By Pushkala Aripaka and Ludwig Burger
(Reuters) – Europe’s drug regulator has recommended approving Bayer’s Vitrakvi, putting the medicine on track to become the first in Europe to tackle tumours with a specific genetic mutation regardless of where in the body the disease started.
The drug is being recommended for adults and children with difficult to treat forms of cancer that are driven by a rare genetic mutation known as NTRK gene fusion, the European Medicines Agency (EMA) said http://bit.ly/2Mi6s5o on Friday.
The European Commission has the final word on drug approvals but it generally follows EMA’s recommendation within a couple of months.
The EMA endorsement marks a boost for the German company’s drug development pipeline, which many analysts regard as too thin to make up for an expected decline in revenues from its two pharma bestsellers from about 2024.
The concept of a cancer drug’s use based on genetic growth drivers and not on the tumour’s location in the body received its first regulatory go-ahead in the United States in 2017.
At the time, it was Merck & Co’s immunotherapy Keytruda that won approval from the U.S. Food and Drug Administration for this treatment approach, which is also known as tumour-agnostic.
The highly targeted approach has been shown to fight back advanced disease but only very rare genetic triggers have been pursued by drugmakers so far.
NTRK fusions, for instance, trigger cancer growth only in about 0.5 to 1.0% of solid tumours. Identifying those patients requires advanced diagnostic tools that are still being fine-tuned or – if available – have yet to win wide-spread use among oncologists.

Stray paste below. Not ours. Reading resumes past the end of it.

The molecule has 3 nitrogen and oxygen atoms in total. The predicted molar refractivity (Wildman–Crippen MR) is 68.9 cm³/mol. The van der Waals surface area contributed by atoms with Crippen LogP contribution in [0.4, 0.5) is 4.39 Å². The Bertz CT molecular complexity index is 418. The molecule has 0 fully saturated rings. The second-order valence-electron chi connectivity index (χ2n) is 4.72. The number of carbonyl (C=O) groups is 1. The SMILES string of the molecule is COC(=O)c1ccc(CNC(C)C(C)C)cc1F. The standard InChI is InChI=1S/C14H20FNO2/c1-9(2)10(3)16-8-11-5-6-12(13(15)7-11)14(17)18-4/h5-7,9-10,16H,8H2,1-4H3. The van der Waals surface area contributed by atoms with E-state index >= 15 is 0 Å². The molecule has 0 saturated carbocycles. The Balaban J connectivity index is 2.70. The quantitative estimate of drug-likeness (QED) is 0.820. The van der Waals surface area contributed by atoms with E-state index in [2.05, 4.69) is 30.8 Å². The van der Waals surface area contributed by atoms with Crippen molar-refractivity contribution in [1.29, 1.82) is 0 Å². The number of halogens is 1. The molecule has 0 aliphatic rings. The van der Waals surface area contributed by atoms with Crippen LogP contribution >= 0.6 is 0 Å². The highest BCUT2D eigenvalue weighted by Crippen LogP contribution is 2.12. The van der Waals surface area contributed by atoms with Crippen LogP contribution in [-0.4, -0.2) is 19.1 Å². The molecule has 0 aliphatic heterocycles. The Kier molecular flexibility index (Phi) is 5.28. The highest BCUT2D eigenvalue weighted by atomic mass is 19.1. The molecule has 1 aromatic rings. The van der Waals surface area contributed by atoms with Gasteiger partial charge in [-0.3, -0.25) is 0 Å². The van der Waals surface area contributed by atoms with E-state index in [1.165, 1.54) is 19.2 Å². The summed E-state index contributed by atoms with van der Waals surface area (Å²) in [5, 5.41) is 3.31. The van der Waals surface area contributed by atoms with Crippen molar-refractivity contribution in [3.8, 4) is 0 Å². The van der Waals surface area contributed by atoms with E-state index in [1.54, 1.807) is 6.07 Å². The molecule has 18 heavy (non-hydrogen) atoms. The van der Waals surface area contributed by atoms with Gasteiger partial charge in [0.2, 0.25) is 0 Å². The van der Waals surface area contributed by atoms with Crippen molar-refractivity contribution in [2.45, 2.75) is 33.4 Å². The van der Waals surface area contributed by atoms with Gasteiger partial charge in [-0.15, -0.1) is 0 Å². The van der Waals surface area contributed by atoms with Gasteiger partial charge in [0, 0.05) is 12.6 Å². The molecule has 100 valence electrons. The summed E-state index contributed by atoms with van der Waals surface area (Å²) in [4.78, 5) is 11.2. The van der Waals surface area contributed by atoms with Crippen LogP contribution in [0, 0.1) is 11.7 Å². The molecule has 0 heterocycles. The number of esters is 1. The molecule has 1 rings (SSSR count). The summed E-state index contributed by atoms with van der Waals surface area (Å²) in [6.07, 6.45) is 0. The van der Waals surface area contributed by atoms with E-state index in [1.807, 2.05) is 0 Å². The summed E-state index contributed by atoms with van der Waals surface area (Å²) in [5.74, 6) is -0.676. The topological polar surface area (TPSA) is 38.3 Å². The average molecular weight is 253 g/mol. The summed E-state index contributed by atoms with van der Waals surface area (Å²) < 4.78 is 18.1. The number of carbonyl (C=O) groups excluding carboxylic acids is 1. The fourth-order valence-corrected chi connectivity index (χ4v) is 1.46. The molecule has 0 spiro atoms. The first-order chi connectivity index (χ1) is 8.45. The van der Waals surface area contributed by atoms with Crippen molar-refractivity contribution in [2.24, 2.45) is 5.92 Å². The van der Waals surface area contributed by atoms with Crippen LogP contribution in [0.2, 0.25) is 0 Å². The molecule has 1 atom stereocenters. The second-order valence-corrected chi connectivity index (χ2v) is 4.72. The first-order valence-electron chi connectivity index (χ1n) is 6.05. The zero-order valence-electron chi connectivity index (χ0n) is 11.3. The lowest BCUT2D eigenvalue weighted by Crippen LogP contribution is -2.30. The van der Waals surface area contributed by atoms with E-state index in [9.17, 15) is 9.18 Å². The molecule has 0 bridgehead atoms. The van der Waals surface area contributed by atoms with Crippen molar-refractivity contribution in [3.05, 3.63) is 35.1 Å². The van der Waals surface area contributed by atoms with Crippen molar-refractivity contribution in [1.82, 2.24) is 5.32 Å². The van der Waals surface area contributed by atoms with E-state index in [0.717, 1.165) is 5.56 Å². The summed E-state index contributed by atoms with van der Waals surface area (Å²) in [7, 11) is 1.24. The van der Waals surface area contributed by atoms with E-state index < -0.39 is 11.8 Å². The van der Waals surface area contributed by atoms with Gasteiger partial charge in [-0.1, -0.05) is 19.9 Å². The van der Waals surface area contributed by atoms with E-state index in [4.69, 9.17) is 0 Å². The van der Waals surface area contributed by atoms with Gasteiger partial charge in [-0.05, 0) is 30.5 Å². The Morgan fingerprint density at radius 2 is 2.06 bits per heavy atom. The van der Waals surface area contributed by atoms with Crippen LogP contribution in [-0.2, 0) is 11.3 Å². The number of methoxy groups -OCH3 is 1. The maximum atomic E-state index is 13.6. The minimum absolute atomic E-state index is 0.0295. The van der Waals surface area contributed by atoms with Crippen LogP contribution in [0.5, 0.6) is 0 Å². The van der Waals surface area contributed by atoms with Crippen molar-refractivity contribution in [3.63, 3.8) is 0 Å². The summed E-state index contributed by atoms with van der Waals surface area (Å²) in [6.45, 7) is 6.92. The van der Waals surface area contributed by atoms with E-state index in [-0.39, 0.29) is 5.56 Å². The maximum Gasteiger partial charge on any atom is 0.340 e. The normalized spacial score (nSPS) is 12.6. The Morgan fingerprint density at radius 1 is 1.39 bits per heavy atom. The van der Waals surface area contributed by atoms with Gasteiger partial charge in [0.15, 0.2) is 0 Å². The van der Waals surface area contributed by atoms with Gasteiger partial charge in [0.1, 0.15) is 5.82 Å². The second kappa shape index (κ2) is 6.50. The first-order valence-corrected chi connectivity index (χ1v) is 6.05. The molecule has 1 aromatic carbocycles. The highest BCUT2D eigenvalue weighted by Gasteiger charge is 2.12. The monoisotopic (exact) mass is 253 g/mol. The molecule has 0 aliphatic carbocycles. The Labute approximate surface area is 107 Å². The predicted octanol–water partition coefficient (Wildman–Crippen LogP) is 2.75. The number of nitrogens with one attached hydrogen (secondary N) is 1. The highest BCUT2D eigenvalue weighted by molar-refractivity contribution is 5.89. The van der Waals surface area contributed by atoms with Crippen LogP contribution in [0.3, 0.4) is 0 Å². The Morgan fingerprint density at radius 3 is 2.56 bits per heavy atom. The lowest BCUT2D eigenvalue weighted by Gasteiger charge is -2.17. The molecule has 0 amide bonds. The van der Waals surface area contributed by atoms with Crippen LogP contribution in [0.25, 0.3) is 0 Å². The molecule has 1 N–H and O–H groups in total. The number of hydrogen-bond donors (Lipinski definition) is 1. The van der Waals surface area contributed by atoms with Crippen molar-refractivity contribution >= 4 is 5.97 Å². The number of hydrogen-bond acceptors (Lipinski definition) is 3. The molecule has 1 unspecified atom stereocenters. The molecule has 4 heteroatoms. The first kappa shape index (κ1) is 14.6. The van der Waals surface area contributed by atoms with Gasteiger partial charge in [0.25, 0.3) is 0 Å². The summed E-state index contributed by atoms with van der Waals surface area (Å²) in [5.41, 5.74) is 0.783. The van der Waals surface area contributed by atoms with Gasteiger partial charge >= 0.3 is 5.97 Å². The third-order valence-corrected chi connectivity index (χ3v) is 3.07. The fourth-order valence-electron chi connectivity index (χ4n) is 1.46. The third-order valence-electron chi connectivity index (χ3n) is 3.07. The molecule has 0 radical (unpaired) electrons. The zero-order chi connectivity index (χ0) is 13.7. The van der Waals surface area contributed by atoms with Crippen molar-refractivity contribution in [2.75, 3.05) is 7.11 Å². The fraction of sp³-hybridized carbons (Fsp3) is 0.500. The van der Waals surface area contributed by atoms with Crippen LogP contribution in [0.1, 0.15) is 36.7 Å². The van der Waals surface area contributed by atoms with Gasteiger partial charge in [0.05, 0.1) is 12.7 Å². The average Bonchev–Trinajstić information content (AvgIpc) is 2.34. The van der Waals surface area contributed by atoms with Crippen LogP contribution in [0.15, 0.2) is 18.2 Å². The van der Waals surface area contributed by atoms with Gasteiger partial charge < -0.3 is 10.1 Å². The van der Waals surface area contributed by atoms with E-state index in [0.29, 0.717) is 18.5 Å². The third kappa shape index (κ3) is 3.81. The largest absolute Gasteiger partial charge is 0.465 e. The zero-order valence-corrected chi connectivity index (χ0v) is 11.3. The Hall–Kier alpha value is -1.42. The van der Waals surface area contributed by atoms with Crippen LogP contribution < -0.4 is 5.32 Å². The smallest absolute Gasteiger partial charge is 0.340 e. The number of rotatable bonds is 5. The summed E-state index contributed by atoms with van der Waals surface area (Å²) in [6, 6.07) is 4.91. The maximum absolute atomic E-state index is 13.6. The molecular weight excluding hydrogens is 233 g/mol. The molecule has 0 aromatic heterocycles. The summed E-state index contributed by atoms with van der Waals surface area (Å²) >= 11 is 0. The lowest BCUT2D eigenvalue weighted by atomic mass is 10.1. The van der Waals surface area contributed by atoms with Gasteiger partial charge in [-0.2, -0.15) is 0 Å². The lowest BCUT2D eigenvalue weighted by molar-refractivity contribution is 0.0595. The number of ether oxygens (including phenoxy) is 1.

“As researchers learn more about tumor genomics, it becomes all the more important to ensure broad access to genomic testing to allow patients that have the potential to benefit from precision medicines to be identified and treated,” Scott Fields, Bayer’s head of oncology development, said in a statement.
Bayer earlier this year took full control of Vitrakvi in a deal with Eli Lilly’s Loxo Oncology, and the European thumbs-up follows U.S. regulatory approval in November.
The company’s stock has slumped amid lawsuits over its Roundup weed killer, which it acquired after it bought U.S. seed company Monsanto.
Bayer clinched the initial Loxo deal for Vitrakvi, also known as larotrectinib, in November 2017.
(Editing by Saumyadeb Chakrabarty and Emelia Sithole-Matarise)